Students will also practice a range of real-world business-writing tasks. This writing requires that students understand basic day-to-day business communication. The focus here is less on theories of business (problem solving, management style, etc.) and more on communicating in a simple, clear, and straightforward manner. The emphasis for this writing is appropriate business-like format and language as well as factors such as audience awareness and self-presentation. Examples of assignments that support this kind of writing are cover letters, product descriptions, and memos about office issues. Students learn to read materials like job postings carefully so that they can direct written responses to the appropriate audience and, at the same time, show themselves in the best light.
The skills necessary for this discipline-specific writing are supported by: (i) speaking in classroom discussions in order to get feedback from classmates and the instructor, (ii) reading topics in the course textbook, (iii) writing high and low-stakes assignments in and outside of class, and (iv) responding to oral and written feedback from the instructor. These skills are built over a semester by giving students a range of assignments that build on each other to scaffold or support larger projects.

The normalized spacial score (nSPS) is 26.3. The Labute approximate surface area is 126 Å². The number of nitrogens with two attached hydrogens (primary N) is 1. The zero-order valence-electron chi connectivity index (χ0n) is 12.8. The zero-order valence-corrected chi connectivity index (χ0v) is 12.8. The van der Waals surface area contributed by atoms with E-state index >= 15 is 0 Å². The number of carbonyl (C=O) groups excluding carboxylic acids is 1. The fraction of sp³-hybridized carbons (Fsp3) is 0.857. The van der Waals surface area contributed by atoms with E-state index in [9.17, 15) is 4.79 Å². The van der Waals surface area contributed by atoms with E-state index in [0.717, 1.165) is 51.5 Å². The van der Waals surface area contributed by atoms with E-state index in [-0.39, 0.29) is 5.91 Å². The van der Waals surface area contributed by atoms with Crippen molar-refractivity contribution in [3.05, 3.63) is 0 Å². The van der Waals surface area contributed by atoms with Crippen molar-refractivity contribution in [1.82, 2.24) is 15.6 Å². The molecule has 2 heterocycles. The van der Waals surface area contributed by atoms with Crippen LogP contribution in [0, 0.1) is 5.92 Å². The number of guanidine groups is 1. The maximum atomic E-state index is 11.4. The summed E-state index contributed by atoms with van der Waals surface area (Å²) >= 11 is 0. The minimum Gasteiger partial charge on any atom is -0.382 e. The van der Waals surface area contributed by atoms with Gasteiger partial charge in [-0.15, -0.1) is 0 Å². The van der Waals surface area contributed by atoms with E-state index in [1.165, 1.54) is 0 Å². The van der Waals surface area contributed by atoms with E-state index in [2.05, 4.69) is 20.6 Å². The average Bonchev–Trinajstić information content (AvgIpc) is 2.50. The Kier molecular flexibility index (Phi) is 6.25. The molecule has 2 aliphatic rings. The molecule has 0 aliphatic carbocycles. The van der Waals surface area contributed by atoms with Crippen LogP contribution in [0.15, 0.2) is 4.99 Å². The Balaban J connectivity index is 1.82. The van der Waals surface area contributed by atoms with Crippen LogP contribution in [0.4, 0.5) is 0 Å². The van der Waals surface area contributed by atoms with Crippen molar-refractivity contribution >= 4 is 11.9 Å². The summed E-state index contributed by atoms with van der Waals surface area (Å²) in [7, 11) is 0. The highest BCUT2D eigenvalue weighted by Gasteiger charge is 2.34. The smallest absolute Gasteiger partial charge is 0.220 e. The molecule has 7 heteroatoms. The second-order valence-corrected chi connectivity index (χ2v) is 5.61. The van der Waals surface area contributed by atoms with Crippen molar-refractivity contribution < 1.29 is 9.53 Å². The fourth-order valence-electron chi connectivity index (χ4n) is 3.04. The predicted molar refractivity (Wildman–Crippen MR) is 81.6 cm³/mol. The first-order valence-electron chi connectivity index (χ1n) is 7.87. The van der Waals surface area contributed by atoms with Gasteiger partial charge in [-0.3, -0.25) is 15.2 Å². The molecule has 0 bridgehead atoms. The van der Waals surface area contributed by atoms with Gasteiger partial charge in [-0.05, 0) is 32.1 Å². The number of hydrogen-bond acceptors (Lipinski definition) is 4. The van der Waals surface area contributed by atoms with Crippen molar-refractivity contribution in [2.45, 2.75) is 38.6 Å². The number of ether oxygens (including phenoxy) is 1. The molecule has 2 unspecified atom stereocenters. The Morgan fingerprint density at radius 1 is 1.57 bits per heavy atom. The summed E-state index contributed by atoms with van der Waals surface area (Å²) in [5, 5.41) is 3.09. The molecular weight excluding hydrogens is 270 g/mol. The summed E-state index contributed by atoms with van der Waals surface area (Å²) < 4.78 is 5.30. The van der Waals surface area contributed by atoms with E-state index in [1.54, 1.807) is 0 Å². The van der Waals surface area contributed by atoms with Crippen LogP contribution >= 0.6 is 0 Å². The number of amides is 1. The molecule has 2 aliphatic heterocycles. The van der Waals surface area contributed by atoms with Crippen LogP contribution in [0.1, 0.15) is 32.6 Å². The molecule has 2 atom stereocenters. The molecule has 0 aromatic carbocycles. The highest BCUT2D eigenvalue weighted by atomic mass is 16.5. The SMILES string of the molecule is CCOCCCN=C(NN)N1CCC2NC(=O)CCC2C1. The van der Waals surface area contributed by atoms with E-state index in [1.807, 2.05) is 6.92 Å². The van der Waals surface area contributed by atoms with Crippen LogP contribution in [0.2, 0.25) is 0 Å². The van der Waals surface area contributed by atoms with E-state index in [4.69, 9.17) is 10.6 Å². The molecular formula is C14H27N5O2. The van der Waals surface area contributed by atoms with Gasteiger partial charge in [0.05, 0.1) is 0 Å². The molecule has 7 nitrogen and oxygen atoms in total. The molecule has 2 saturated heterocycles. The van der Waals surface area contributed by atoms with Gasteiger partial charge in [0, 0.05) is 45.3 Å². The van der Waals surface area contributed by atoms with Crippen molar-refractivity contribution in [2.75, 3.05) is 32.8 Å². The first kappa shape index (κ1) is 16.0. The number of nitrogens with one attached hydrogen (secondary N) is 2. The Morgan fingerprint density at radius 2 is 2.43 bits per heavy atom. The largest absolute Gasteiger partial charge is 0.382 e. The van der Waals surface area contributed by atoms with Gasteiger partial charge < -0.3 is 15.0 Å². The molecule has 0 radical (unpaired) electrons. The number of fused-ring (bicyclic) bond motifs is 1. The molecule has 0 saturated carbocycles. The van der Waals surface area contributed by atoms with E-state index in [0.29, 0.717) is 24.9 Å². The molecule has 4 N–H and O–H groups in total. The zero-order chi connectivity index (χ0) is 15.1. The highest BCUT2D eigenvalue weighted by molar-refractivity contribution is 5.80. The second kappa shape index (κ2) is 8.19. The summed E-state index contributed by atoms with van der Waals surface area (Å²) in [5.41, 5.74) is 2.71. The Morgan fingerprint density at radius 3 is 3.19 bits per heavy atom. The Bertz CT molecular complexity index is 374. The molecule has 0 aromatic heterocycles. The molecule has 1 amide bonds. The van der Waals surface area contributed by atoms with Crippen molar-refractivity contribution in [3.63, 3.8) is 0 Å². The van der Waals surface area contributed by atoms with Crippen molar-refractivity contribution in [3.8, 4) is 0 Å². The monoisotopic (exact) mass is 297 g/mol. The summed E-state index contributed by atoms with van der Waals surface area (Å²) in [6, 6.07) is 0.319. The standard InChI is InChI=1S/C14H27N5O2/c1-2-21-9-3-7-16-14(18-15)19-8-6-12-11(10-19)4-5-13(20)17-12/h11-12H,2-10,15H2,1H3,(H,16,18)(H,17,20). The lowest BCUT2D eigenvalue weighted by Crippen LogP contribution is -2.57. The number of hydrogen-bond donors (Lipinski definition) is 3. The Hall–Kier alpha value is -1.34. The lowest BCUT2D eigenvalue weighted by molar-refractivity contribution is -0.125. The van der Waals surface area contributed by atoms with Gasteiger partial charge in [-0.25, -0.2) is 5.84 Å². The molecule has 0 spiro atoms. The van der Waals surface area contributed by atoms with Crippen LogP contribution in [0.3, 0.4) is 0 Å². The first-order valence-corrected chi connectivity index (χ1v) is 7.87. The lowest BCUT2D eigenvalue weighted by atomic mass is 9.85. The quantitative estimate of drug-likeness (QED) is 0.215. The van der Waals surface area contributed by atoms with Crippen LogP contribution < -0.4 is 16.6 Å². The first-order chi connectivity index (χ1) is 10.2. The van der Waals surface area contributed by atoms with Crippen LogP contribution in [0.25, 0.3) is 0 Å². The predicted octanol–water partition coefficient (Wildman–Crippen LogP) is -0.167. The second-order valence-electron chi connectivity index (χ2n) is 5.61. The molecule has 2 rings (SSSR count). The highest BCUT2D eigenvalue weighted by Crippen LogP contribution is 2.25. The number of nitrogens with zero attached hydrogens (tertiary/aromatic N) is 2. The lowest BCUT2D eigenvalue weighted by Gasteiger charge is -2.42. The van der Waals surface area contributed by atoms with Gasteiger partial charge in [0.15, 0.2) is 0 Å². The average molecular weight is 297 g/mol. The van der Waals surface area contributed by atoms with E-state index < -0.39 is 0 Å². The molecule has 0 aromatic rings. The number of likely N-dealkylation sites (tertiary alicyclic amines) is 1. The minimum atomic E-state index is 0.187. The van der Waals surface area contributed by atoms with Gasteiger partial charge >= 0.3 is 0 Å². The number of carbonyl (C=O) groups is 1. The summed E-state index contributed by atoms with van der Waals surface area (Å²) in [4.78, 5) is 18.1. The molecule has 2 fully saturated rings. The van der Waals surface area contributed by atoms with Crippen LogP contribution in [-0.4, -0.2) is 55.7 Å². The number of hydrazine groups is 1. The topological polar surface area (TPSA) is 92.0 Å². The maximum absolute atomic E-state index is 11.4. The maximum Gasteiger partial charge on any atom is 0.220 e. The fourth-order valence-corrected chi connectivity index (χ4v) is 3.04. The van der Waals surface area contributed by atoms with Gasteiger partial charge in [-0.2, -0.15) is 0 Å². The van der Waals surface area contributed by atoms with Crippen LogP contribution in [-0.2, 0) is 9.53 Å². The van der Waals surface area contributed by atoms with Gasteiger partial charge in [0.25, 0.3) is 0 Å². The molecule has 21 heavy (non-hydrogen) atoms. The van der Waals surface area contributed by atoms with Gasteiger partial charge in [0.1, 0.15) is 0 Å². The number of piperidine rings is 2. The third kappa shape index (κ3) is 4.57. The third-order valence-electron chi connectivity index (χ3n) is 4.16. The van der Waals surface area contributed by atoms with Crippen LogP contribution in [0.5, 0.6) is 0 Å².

In this course students will gain facility with the following genres or types of writing:
- Business communication genres: memos, business letters, workplace emails, resumes.
- Analytical writing: responses to class texts, analyses of business-related media, graphs, tables, background reports, quantitative reports.